The opinion of the court was delivered by: KNOX
On December 15, 1949, the General Electric Company filed a complaint in this Court against the above named defendants wherein it sought a judgment of interpleader and an injunction that would protect the complainant from a multiplicity of suits.
Defendants are various individuals who represent the United Electrical Radio & Machine Workers of America (U.E.); the International Union of Electrical, Radio and Machine Workers- C.I.O. (I.U.E.); various General Electric local unions; and certain employees of complainant who had signed and filed with it, check-off authorization cards, pursuant to an agreement made between complainant and U.E., under date of June 11, 1948.
The disputes which are responsible for this litigation had their origin in the action taken by the C.I.O. on or about November 2, 1949, whereby it withdrew its charter of affiliation from U.E., and conferred the same on I.U.E. In the course of bringing about an adjustment which would conform to the necessities of this change in union affiliation, conflicting claims between local unions came into existence. These had to do with the successorship rights under the outstanding contract between General Electric and U.E., with respect to the property of local unions, and particularly, to certain union membership dues that had been checked off by complainant pursuant to individual authorization of some of its employees.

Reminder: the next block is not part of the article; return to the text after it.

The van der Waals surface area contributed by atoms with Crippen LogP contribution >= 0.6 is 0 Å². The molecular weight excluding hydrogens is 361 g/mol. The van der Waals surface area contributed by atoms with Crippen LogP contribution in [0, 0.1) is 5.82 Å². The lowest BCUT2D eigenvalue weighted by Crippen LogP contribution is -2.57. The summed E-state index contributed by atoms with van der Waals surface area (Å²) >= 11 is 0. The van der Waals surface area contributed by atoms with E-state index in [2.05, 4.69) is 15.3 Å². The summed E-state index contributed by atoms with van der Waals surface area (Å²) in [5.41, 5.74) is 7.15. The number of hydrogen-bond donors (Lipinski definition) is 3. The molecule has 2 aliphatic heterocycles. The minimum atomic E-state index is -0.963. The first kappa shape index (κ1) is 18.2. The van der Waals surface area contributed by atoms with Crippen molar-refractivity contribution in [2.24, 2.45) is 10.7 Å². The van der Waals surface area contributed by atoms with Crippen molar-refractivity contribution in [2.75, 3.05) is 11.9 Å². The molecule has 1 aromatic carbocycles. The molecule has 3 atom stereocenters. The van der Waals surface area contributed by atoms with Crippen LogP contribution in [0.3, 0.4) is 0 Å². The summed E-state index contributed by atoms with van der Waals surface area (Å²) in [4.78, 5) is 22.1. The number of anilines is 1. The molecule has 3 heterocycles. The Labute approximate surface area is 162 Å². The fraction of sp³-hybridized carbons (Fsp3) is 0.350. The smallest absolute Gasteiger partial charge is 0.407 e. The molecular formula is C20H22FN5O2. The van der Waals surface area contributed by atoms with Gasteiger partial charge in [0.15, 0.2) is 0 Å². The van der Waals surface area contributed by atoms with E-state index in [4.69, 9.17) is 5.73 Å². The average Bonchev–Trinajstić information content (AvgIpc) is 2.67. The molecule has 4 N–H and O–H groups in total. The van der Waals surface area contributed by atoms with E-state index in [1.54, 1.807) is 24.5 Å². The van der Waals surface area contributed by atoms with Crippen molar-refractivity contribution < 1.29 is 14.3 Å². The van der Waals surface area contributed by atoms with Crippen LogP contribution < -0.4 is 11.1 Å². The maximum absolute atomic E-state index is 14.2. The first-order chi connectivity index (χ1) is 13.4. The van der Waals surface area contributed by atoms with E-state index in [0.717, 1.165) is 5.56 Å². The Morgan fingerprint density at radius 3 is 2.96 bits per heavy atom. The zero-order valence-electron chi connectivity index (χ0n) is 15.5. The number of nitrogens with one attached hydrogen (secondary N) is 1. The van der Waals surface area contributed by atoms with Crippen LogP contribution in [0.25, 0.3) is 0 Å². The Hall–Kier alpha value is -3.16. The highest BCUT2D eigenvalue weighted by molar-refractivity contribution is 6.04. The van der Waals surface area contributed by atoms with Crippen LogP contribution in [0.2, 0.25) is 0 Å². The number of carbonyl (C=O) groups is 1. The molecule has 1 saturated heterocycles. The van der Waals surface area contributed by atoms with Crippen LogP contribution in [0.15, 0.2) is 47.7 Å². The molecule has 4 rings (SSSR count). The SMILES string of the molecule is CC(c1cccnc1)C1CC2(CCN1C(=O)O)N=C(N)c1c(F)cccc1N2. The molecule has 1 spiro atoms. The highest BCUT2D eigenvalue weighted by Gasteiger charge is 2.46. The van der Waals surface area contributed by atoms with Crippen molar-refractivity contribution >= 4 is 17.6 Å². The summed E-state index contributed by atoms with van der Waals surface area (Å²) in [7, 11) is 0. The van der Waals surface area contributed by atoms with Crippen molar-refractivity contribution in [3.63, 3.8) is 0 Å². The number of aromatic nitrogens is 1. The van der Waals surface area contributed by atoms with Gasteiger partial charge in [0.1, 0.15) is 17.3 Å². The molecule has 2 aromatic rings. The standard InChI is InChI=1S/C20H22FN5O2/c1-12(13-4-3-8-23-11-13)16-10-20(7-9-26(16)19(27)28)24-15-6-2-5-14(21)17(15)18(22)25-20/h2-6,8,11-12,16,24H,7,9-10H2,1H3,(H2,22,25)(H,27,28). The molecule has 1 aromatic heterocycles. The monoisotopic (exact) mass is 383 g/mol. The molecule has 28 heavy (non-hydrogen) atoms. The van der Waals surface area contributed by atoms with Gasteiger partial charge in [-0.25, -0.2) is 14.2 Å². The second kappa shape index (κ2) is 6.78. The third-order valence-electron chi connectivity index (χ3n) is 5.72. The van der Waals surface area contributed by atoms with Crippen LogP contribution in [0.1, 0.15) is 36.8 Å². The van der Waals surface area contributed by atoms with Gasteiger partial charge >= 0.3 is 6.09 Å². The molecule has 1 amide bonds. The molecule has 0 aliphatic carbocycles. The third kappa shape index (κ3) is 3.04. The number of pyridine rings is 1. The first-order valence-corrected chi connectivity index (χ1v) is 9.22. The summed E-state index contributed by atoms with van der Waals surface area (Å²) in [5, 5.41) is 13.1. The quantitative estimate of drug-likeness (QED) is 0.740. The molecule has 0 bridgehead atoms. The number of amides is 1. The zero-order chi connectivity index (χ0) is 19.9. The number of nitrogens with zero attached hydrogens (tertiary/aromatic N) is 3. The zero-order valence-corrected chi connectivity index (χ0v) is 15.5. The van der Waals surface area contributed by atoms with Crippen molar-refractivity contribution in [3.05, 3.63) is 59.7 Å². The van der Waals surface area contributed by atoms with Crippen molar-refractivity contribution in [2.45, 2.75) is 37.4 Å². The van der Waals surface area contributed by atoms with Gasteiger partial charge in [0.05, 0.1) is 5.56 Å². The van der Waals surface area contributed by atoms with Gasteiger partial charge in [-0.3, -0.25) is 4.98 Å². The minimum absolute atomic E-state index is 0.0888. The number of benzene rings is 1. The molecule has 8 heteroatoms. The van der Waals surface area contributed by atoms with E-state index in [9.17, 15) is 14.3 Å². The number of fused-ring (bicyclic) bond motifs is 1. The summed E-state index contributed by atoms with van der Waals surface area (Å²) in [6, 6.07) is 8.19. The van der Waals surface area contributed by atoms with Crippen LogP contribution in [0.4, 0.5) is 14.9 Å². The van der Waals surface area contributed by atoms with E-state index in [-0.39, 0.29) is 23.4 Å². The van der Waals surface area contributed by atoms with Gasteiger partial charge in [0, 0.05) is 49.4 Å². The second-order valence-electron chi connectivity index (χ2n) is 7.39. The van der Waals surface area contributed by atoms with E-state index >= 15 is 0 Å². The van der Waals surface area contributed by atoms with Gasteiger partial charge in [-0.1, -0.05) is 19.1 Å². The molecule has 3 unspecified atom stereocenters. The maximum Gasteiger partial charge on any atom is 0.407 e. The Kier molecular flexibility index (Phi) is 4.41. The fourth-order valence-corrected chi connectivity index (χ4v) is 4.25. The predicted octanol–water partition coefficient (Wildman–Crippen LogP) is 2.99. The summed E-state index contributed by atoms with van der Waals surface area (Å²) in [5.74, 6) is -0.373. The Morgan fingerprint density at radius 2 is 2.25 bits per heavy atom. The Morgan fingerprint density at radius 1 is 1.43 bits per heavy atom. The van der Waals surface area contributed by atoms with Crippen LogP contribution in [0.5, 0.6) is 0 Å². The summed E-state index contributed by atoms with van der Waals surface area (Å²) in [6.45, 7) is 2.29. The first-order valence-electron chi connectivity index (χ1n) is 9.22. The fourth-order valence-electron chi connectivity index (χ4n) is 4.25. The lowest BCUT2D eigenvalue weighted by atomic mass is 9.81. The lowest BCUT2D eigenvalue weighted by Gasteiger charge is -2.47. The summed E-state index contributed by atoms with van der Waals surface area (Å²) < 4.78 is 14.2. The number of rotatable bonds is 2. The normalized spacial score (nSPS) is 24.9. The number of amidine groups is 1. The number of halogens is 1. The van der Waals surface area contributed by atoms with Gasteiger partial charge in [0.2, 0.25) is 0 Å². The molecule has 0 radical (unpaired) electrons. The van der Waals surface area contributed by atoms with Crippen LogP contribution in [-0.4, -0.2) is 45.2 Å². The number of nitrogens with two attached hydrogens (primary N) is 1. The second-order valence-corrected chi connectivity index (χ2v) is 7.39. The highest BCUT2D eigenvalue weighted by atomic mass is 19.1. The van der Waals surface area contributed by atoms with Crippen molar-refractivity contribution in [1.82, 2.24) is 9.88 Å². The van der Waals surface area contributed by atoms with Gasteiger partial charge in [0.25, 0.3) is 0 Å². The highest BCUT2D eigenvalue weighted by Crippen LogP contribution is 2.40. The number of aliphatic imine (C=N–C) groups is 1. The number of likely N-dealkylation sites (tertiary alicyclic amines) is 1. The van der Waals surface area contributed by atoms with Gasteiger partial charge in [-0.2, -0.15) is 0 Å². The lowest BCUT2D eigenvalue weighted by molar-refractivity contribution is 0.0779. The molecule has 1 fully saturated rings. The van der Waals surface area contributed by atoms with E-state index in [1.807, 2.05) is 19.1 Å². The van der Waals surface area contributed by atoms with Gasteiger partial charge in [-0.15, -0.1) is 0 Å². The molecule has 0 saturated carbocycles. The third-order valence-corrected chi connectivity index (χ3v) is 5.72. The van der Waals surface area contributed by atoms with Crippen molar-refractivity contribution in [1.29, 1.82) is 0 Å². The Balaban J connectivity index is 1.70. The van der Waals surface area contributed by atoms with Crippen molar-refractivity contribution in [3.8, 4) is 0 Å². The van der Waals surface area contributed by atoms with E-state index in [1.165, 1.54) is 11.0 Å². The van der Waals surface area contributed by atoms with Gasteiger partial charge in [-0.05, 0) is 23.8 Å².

On May 19, 1950, Court approval was given to two stipulations that had been signed by attorneys who purported to represent all persons and parties to this suit. These stipulations were designed to bring the litigation to a conclusion. The first of these is to the effect that the funds in question be paid into the Registry of this Court; that the plaintiff be discharged from liability in connection therewith; that defendants be enjoined from instituting or maintaining suits against complainant, and that claimants to the fund resolve their differences under the jurisdiction of this Court.